A Rough Start for AVs

Just a week after robotaxis received unlimited approval to operate in San Francisco, Cruise is ordered to cut service in half. 


Well, that was fast.

Just a week after the California Public Utilities Commission gave GM's Cruise and Google's Waymo permission to operate fully autonomous robotaxi services for a fee at all hours in all parts of San Francisco, the state's Department of Motor Vehicles ordered Cruise to cut in half the number of automated vehicles (AVs) it's using.

Following two collisions involving Cruise cars, one of which injured a passenger, the DMV added that the restrictions will stay in place until Cruise “takes appropriate corrective actions to improve road safety.” 

For good measure, the robotaxis seem to have made a full-fledged enemy out of the San Francisco Fire Department. It had argued hard against licensing the robotaxis to begin with, saying they've been getting in the way at emergency scenes. The SFFD now has more ammunition: One of the collisions occurred when a Cruise vehicle pulled into an intersection and was hit by a fire engine on its way to an emergency.

So, how big a setback is this for AVs?

In the short term, the cut in service is certainly a public embarrassment.

While the Cruise car that was hit by the fire truck had pulled into an intersection on a green light and while Cruise executives say its sensors picked up the fire engine's sirens, the fact is that the vast majority of human drivers would have pretty much frozen in place while trying to figure out the source of the sirens, and the Cruise car kept going. That a passenger was hurt -- albeit with what Cruise called "non-service injuries" -- compounds the PR problem.

The other collision apparently wasn't Cruise's fault -- the company says its data show that its car moved into an intersection on a green light and was rammed by a car running a red light at high speed. But this collision will still get lumped in with the one Cruise caused, even if Cruise's description of the accident proves completely accurate.

For good measure, a Cruise car got confused by some road construction in San Francisco last week and drove onto a pad of wet cement. The car had to be pulled out by a tow truck. A week earlier, some 10 Cruise cars had just stopped in the middle of the street in the North Beach area because they lost their wireless connection to their home base when they neared a music festival where fans had overloaded mobile networks.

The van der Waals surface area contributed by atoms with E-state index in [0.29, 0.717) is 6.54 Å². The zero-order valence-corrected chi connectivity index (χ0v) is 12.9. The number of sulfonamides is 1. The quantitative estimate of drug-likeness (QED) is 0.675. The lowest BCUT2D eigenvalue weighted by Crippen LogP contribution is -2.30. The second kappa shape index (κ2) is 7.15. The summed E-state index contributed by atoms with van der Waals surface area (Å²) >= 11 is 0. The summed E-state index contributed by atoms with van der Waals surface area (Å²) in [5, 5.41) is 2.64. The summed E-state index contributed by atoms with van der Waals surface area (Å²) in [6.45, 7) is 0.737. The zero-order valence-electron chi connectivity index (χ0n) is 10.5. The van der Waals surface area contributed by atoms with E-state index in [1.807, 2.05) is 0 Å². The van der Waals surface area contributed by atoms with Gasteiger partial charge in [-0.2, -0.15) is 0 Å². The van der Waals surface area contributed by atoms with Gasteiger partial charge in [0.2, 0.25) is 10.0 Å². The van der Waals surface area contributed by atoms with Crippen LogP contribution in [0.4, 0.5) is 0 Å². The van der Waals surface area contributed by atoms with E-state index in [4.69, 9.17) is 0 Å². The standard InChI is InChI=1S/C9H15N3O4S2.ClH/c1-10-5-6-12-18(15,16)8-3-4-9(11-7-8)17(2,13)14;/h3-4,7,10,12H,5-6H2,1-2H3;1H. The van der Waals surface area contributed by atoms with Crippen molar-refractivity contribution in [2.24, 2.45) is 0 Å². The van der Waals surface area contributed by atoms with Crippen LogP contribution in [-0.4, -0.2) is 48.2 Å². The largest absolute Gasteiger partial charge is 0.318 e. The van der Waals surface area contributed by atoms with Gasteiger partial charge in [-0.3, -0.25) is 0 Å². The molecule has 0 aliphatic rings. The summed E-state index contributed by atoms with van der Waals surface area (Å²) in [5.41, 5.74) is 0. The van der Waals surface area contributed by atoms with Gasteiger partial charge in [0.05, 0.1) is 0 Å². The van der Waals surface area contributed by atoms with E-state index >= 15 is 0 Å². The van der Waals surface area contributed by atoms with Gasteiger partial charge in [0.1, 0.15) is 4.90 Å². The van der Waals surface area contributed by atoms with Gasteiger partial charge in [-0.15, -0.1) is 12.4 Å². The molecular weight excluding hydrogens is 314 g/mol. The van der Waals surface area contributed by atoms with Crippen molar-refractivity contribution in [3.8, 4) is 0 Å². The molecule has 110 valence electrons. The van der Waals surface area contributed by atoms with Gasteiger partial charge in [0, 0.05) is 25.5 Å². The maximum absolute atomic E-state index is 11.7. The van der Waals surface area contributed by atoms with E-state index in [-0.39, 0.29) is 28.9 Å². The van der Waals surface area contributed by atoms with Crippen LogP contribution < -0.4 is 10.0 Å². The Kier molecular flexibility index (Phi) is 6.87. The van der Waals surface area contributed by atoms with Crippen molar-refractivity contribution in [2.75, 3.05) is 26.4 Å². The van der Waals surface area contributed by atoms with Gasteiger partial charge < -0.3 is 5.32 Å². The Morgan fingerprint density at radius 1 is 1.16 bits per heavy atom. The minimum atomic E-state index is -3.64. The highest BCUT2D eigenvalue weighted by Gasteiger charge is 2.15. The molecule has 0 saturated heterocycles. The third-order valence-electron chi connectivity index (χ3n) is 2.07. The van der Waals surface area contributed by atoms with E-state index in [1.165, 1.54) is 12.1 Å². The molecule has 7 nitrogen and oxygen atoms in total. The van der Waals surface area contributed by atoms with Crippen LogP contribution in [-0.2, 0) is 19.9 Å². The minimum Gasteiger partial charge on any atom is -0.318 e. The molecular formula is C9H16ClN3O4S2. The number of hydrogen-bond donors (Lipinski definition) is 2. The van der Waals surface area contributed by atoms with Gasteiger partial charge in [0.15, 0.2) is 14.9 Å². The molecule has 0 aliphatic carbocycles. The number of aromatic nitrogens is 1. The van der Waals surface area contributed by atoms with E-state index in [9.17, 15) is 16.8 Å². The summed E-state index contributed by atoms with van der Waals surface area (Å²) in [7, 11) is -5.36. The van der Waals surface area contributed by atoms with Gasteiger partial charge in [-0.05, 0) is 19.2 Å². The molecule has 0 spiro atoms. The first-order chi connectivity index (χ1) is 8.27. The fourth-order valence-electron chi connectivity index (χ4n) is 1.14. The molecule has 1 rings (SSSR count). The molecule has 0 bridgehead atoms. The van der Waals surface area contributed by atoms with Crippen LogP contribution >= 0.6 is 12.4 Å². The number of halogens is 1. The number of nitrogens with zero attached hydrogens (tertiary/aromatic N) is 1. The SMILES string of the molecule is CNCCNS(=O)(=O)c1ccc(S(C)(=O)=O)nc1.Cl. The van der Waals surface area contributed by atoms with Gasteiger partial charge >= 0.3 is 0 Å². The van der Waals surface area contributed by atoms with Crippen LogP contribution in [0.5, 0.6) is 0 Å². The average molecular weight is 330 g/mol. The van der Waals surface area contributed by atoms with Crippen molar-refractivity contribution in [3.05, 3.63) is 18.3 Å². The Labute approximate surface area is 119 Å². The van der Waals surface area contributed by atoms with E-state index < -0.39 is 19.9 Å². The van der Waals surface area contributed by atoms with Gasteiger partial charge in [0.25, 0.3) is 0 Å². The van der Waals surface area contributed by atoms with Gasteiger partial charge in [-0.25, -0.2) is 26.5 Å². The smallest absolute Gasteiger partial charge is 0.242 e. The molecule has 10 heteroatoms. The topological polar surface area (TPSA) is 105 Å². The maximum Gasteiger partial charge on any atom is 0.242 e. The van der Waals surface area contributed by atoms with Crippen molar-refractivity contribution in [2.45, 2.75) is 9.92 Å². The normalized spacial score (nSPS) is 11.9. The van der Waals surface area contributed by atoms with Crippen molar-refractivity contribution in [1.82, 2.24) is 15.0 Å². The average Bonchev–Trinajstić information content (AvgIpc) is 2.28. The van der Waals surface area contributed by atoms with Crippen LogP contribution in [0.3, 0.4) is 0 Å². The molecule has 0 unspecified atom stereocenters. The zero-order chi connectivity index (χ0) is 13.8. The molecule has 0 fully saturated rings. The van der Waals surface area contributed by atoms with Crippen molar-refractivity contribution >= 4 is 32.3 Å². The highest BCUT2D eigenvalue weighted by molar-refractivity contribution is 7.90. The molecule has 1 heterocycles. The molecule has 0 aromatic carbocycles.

Yes, all the recent problems have involved Cruise's vehicles, but Waymo's cars will face skepticism about safety, too. Advocates of AVs complain that scores of other car accidents happened in San Francisco last week without drawing any scrutiny in the media, but that's life in the fast lane. Any problem with an AV will be news for the foreseeable future and will taint all AVs. 

Robotaxis already faced heavy opposition in the hearings in front of the California PUC, which approved unlimited robotaxi use in San Francisco by a 3-1 vote two weeks ago, and the opposition now gets another shot because the DMV is asserting its jurisdiction. It remains to be seen just how skeptical the DMV will be about robotaxis and how much new opposition the SFFD and others can mount. 

What happens in the medium term really depends on the safety record of the robotaxis in the coming weeks and months. If Cruise or Waymo keeps having weeks like this last one, there will be real delays. If problems go away, then AVs will be back on the path of "radical incrementalism" that I described last week. But problems have to disappear, not just diminish, at least for weeks and probably for months. The attention caused by the accidents and the DMV action has raised the stakes.

In the long term, if the technology works as well as I think it will, not much about the rollout will change. Even San Francisco issued another vote of confidence last week, launching an autonomous bus service on Treasure Island, the site of a former Navy base in San Francisco Bay. 

And some of the recent press has been positive. Three New York Times reporters, for instance, took trips in Waymo robotaxis last week and found that, while two of the cars were a bit too slow and cautious for the riders' taste, "the ride was so smooth, the novelty began to wear off, turning a trip to the future into just another journey across town." 

We'll have to wait and see whether the public mood heads in that direction -- or not.